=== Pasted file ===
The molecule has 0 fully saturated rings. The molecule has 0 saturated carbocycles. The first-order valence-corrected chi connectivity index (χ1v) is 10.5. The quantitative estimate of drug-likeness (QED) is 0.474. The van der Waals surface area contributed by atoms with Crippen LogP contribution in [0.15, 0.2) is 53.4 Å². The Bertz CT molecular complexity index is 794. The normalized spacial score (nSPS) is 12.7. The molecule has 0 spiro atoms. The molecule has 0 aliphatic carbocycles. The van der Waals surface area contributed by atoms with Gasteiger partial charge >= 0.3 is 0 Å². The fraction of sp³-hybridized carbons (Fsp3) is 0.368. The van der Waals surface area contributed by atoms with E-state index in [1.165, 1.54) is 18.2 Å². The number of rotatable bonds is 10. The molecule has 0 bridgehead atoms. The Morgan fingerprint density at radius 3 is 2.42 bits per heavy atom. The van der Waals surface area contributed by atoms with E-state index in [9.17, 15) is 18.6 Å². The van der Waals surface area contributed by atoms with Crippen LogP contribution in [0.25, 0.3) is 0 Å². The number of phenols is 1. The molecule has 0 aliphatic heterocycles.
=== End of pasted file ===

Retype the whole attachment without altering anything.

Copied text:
The molecule has 0 fully saturated rings. The molecule has 0 saturated carbocycles. The first-order valence-corrected chi connectivity index (χ1v) is 10.5. The quantitative estimate of drug-likeness (QED) is 0.474. The van der Waals surface area contributed by atoms with Crippen LogP contribution in [0.15, 0.2) is 53.4 Å². The Bertz CT molecular complexity index is 794. The normalized spacial score (nSPS) is 12.7. The molecule has 0 spiro atoms. The molecule has 0 aliphatic carbocycles. The van der Waals surface area contributed by atoms with Gasteiger partial charge >= 0.3 is 0 Å². The fraction of sp³-hybridized carbons (Fsp3) is 0.368. The van der Waals surface area contributed by atoms with E-state index in [1.165, 1.54) is 18.2 Å². The number of rotatable bonds is 10. The molecule has 0 bridgehead atoms. The Morgan fingerprint density at radius 3 is 2.42 bits per heavy atom. The van der Waals surface area contributed by atoms with E-state index in [9.17, 15) is 18.6 Å². The van der Waals surface area contributed by atoms with Crippen LogP contribution in [0.25, 0.3) is 0 Å². The number of phenols is 1. The molecule has 0 aliphatic heterocycles.